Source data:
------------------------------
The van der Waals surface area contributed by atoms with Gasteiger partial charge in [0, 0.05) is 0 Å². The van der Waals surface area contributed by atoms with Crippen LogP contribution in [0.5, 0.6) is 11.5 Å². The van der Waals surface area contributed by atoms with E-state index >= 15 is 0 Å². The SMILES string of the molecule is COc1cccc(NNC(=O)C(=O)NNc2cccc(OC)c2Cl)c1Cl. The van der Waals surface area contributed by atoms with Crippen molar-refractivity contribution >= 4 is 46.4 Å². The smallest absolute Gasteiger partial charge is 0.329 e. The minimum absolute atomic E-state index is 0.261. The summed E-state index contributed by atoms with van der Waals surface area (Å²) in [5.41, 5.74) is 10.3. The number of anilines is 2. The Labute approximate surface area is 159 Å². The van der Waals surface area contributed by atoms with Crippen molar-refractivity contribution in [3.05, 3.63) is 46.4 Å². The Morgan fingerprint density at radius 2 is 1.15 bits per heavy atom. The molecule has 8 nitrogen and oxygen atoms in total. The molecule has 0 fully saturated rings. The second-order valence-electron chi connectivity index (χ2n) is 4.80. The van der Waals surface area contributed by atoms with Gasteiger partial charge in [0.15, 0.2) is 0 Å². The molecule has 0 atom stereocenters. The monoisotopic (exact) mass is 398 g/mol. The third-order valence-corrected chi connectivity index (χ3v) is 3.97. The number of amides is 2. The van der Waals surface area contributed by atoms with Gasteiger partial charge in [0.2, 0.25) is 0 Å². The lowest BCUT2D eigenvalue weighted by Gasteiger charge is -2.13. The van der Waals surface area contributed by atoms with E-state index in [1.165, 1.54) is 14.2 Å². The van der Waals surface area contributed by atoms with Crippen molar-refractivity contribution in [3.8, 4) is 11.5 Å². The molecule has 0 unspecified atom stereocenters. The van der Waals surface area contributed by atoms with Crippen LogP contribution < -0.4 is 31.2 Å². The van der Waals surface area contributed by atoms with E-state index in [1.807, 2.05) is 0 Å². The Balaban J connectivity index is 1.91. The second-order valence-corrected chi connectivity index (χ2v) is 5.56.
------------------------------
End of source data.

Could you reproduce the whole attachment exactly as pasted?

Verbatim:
The van der Waals surface area contributed by atoms with Gasteiger partial charge in [0, 0.05) is 0 Å². The van der Waals surface area contributed by atoms with Crippen LogP contribution in [0.5, 0.6) is 11.5 Å². The van der Waals surface area contributed by atoms with E-state index >= 15 is 0 Å². The SMILES string of the molecule is COc1cccc(NNC(=O)C(=O)NNc2cccc(OC)c2Cl)c1Cl. The van der Waals surface area contributed by atoms with Crippen molar-refractivity contribution >= 4 is 46.4 Å². The smallest absolute Gasteiger partial charge is 0.329 e. The minimum absolute atomic E-state index is 0.261. The summed E-state index contributed by atoms with van der Waals surface area (Å²) in [5.41, 5.74) is 10.3. The number of anilines is 2. The Labute approximate surface area is 159 Å². The van der Waals surface area contributed by atoms with Crippen molar-refractivity contribution in [3.05, 3.63) is 46.4 Å². The Morgan fingerprint density at radius 2 is 1.15 bits per heavy atom. The molecule has 8 nitrogen and oxygen atoms in total. The molecule has 0 fully saturated rings. The second-order valence-electron chi connectivity index (χ2n) is 4.80. The van der Waals surface area contributed by atoms with Gasteiger partial charge in [0.15, 0.2) is 0 Å². The molecule has 0 atom stereocenters. The monoisotopic (exact) mass is 398 g/mol. The third-order valence-corrected chi connectivity index (χ3v) is 3.97. The number of amides is 2. The van der Waals surface area contributed by atoms with Gasteiger partial charge in [0.2, 0.25) is 0 Å². The lowest BCUT2D eigenvalue weighted by Gasteiger charge is -2.13. The van der Waals surface area contributed by atoms with E-state index in [1.165, 1.54) is 14.2 Å². The van der Waals surface area contributed by atoms with Crippen molar-refractivity contribution in [3.8, 4) is 11.5 Å². The molecule has 0 unspecified atom stereocenters. The van der Waals surface area contributed by atoms with Crippen LogP contribution < -0.4 is 31.2 Å². The van der Waals surface area contributed by atoms with E-state index in [1.807, 2.05) is 0 Å². The Balaban J connectivity index is 1.91. The second-order valence-corrected chi connectivity index (χ2v) is 5.56.